Plan for rising food prices

GROCERY EXPENSES: Shoppers can still find healthy and affordable foods

Special to The Daily News

Filling your plate with healthy foods can be challenging, especially as prices rise at the grocery store. But there are ways to keep the nutrition high and the costs low.

Set yourself up for success by following the 4 Ps: Plan, Purchase, Prep, and Plate.

n Plan: Plan your meals for the week by considering which items are on sale, and what is already in your pantry and fridge. Planning will ensure a more productive trip to the store.

n Purchase: When shopping for groceries, stick to your list and avoid impulse buys. The grocery store is the gateway to your kitchen — invite in only healthy foods.

n Prep: A little preparation can go a long way not only in stretching a dollar, but also in ensuring that healthy options are ready when the hunger hits. Prep some overnight oats for an easy grab-and-go breakfast, and have sliced vegetables handy for a quick snack or faster meal prep.

n Plate: What you put on your plate matters. During meals, keep salad and vegetables on the table and main dishes on the stove. When we go for seconds, we are more likely to grab the foods that are within reach.

Keep costs down

When preparing a recipe, use what you have on hand and make substitutions as needed. Green beans can be swapped for asparagus, and sweet potatoes for squash. Extend the life of herbs by cutting off the bottoms and placing them in a glass of water.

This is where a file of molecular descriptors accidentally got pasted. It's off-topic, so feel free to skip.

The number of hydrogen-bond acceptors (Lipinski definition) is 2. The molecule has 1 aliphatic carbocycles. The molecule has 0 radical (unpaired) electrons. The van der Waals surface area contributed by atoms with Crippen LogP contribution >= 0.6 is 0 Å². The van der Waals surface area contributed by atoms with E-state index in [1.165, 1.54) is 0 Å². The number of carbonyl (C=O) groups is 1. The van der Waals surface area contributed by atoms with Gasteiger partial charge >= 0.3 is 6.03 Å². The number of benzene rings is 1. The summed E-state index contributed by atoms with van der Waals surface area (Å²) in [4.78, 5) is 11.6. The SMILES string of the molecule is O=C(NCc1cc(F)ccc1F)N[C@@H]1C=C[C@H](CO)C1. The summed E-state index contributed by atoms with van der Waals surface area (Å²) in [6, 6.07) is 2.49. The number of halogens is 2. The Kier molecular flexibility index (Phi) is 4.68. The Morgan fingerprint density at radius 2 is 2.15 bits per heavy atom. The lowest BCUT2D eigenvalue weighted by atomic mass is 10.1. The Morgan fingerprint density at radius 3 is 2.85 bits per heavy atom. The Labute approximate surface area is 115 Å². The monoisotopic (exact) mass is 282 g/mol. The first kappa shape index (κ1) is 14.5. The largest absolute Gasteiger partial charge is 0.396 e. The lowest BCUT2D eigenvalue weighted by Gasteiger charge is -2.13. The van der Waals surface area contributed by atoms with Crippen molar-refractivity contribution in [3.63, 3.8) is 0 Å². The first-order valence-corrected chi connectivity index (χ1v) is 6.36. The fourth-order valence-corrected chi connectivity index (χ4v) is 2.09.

Expensive greens, such as romaine, arugula, and escarole, can be cooked and stored in the fridge so they last longer.

Freeze leftover items such as tomato paste, cooked rice, and bananas. Frozen bananas are great when added to oatmeal or blended into a frozen dessert.

Contrary to common belief, shopping the inner aisles is encouraged. There, you will find less expensive items with longer shelf lives, and often packaged in bulk. Look for healthy choices such as oats, canned vegetables, peanut butter, and brown rice. Frozen and canned vegetables are processed at the peak of freshness and can have more nutrients than fresh vegetables that are past their prime.

With a little extra effort, and the 4 Ps, you can eat healthy foods, stick to your budget, and keep soaring food prices from slimming your wallet and inflating your waistline.

Pat Salzer, RD, is a wellbeing engagement consultant at Univera Healthcare.

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